Merchant account FAQs

Do merchant account providers charge fees?

Usually. Make sure you double-check your chosen merchant service provider’s policy for recurring merchant account fees.

There are a few different fees to look out for:

  1. Initial setup fee. This could be for applications, gateways, etc.
  2. Software or hardware startup fees. If you’re just switching providers this may not be an issue.
  3. Monthly fees. Some MSPs charge a strict monthl fee for general support services and maintenance.

And keep in mind, these fees are separate from your typical processing fees (interchange rates, etc.).

What is the difference between a payment gateway and a merchant account?

It’s easy to conflate merchant accounts and payment gateways. Just remember that the merchant account is like a special banking account for your business, while the gateway provides a platform for conducting transactions to and from your merchant account and authenticates the submitted credit card data.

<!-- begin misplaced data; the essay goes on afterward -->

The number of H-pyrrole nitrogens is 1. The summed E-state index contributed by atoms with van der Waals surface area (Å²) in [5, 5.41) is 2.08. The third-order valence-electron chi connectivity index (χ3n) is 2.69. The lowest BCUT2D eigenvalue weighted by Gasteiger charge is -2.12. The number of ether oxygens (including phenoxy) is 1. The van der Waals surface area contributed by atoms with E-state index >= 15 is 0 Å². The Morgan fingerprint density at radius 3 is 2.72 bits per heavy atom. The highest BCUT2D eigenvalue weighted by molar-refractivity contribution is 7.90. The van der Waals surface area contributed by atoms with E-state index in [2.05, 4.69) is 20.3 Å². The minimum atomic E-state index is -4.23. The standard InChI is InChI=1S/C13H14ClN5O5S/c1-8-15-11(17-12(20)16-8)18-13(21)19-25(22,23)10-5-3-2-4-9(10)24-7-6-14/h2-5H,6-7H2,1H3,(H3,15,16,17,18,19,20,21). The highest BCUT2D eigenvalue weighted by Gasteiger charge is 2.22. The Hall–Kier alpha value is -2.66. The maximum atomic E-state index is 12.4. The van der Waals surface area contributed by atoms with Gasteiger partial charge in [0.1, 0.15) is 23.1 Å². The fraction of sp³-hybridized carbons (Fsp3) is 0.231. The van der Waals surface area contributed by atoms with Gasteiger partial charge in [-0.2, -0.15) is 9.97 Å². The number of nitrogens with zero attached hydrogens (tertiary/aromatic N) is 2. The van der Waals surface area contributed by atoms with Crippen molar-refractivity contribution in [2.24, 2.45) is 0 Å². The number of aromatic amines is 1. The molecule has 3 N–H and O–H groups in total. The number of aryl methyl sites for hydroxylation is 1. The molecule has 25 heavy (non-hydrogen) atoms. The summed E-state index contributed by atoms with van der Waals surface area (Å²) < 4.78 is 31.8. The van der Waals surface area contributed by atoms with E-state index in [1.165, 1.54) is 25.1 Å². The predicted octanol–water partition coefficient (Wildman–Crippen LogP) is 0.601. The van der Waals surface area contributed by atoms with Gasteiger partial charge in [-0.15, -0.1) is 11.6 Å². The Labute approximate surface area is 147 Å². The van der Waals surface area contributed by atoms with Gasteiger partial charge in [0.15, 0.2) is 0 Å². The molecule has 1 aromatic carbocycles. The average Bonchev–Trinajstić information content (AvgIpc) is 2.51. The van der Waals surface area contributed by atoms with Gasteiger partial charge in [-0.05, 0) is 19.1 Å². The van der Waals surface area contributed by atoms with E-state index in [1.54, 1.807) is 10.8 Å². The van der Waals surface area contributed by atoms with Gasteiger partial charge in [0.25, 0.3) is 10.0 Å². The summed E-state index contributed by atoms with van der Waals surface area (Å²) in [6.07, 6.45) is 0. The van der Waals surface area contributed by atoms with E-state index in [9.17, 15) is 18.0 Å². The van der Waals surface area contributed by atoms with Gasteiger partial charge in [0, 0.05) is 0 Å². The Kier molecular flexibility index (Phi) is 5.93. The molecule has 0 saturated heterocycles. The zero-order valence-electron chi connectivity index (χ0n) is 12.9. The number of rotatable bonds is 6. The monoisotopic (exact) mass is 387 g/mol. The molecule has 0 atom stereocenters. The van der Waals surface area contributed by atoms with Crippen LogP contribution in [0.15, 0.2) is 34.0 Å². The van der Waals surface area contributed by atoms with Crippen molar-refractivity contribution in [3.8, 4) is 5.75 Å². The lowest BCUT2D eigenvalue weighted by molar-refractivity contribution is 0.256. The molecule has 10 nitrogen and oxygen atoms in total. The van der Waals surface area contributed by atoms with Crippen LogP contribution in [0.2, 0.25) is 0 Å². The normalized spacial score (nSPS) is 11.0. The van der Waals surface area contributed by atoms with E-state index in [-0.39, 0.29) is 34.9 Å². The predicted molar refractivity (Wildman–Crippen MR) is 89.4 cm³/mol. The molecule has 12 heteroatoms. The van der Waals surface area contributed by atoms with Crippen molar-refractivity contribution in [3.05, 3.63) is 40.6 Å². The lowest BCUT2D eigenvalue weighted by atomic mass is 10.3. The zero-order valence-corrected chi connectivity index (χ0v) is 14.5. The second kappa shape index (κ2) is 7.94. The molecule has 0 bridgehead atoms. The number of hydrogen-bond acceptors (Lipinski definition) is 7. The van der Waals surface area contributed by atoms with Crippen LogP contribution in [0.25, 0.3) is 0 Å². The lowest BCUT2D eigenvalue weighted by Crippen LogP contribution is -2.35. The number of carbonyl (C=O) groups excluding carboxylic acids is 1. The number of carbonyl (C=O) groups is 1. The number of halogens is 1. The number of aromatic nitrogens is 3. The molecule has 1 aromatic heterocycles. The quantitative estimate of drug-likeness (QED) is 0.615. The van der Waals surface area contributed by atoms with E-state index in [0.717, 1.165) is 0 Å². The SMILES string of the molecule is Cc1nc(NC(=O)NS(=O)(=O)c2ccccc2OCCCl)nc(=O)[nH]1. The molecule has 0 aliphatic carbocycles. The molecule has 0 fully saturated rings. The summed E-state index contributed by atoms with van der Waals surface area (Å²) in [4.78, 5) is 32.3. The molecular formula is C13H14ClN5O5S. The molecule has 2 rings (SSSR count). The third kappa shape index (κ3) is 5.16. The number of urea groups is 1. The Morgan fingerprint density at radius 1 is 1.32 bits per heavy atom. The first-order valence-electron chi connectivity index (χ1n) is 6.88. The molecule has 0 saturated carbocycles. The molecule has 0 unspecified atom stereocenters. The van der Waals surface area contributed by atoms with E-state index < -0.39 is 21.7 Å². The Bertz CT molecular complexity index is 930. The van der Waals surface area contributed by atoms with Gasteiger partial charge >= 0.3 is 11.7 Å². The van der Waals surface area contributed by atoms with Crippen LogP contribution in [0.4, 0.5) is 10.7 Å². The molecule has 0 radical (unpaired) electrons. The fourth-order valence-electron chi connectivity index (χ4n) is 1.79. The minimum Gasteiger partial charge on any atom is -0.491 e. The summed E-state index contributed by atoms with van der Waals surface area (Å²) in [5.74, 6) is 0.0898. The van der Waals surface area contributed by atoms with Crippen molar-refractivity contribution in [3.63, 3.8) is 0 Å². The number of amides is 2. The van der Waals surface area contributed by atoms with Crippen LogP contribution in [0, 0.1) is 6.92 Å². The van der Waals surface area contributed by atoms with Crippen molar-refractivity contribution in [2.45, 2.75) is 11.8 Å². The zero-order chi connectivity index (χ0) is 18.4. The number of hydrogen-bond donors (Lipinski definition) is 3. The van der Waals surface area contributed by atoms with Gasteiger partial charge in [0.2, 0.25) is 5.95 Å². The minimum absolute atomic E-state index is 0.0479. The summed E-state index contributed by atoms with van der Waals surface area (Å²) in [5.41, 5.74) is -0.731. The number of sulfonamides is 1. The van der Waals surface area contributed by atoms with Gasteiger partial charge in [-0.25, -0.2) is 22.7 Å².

So they work closely together, but they aren’t the same thing.

Is PayPal a merchant account provider?

No. Having a PayPal account does not mean you have a merchant account. Paypal acts as a gateway and processor but ultimately holds the funds in their own account.

Having your own merchant account offers a few advantages:

  • Slower deposit rates (it has to first go to PayPal, you have to request the funds, and then they are sent to your business account).
  • PayPal has significantly higher transaction fees than an official merchant account through an MSP.
  • Customers are always sent to PayPal to transact instead of remaining on your site. This causes all sorts of marketing tracking issues and prevents you for installing better upsell opportunities. You also have better control over your conversion rates with a merchant account.